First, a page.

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June 23, 2017

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Dutch, Argentine duel stokes memories of 1978 final

SAO PAULO -- Argentina and the Netherlands prepare to meet again on South American soil in Wednesday's second World Cup semi-final, 36 years on from their encounter in the final of the controversial 1978 tournament in Buenos Aires.

A World Cup played out uneasily in a country under the grip of a brutal military dictatorship culminated in the hosts beating the Dutch 3-1 after extra time in the hostile environment of the Monumental Stadium, with Mario Kempes scoring twice.

For the Dutch, it was a second consecutive final defeat, after their 2-1 loss to West Germany in 1974, but no European side has come so close to winning the World Cup in South America.

The Dutch squad was missing Johan Cruyff but otherwise it was much the same as that of four years earlier, with seven players starting both finals, including captain Ruud Krol and Rob Rensenbrink.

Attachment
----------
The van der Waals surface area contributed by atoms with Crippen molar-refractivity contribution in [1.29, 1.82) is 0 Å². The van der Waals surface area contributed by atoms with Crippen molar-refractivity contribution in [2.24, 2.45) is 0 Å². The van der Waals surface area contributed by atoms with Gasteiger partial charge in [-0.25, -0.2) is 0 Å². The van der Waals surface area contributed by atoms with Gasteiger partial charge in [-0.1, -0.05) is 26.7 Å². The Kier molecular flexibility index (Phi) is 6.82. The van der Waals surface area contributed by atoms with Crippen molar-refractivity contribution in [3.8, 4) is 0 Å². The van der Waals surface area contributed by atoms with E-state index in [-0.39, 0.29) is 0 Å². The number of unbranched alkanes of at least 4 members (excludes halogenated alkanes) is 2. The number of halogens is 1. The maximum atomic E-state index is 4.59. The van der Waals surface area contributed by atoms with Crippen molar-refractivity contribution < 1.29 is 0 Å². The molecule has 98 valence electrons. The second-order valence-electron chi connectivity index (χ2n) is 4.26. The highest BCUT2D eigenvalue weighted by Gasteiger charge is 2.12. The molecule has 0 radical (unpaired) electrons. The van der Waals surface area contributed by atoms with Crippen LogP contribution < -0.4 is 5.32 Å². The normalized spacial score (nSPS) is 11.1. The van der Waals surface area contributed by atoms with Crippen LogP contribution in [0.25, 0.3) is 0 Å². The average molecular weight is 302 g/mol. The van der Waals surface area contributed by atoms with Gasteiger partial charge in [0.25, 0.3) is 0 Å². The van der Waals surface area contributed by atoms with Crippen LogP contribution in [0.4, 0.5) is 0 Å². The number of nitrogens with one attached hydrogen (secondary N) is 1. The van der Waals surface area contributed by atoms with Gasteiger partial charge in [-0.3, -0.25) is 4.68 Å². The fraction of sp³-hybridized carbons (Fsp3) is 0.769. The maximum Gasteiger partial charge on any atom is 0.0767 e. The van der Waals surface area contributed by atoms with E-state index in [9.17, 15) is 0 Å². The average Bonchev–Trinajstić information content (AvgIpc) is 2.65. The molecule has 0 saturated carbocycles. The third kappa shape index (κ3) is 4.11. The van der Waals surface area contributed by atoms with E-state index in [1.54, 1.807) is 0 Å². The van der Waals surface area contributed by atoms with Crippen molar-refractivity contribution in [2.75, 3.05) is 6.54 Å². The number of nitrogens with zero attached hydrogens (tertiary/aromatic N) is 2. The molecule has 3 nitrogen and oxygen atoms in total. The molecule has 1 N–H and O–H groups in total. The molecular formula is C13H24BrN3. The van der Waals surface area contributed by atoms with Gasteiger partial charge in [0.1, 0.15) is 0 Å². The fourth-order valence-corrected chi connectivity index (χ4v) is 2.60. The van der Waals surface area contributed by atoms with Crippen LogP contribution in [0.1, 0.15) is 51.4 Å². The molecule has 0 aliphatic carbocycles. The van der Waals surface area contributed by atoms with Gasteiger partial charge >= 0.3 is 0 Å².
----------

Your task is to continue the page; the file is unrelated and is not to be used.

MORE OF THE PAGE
Kempes put Argentina ahead, but substitute Dick Nanninga equalized and Rensenbrink then hit the post in the dying seconds for the Dutch.

It was an agonizing miss, and Argentina took full advantage to secure their first World Cup in extra time as tournament top scorer Kempes netted again before Daniel Bertoni added another.

The result left a bitter taste in the visitors' mouth, as they claimed they were unsettled when the Argentines stalled the start of the match by complaining about a plaster cast on Rene van de Kerkhof's wrist.

"I am sure they prepared everything beforehand. They made us wait and the referee did nothing," said Krol later in David Winner's book Brilliant Orange.

Krol also said the Argentines had pressured FIFA into selecting Italy's Sergio Gonella to referee the match. And that was not the only claim made that the hosts, perhaps with the influence of dictator Jorge Videla's military government, had manipulated their way to final victory.

Indeed, in their final game of the second group stage, Argentina knew they needed to beat Peru by four clear goals to pip Brazil to a place in the final. In the end, they put six unanswered goals past Peru's Argentine-born goalkeeper Ramon Quiroga.

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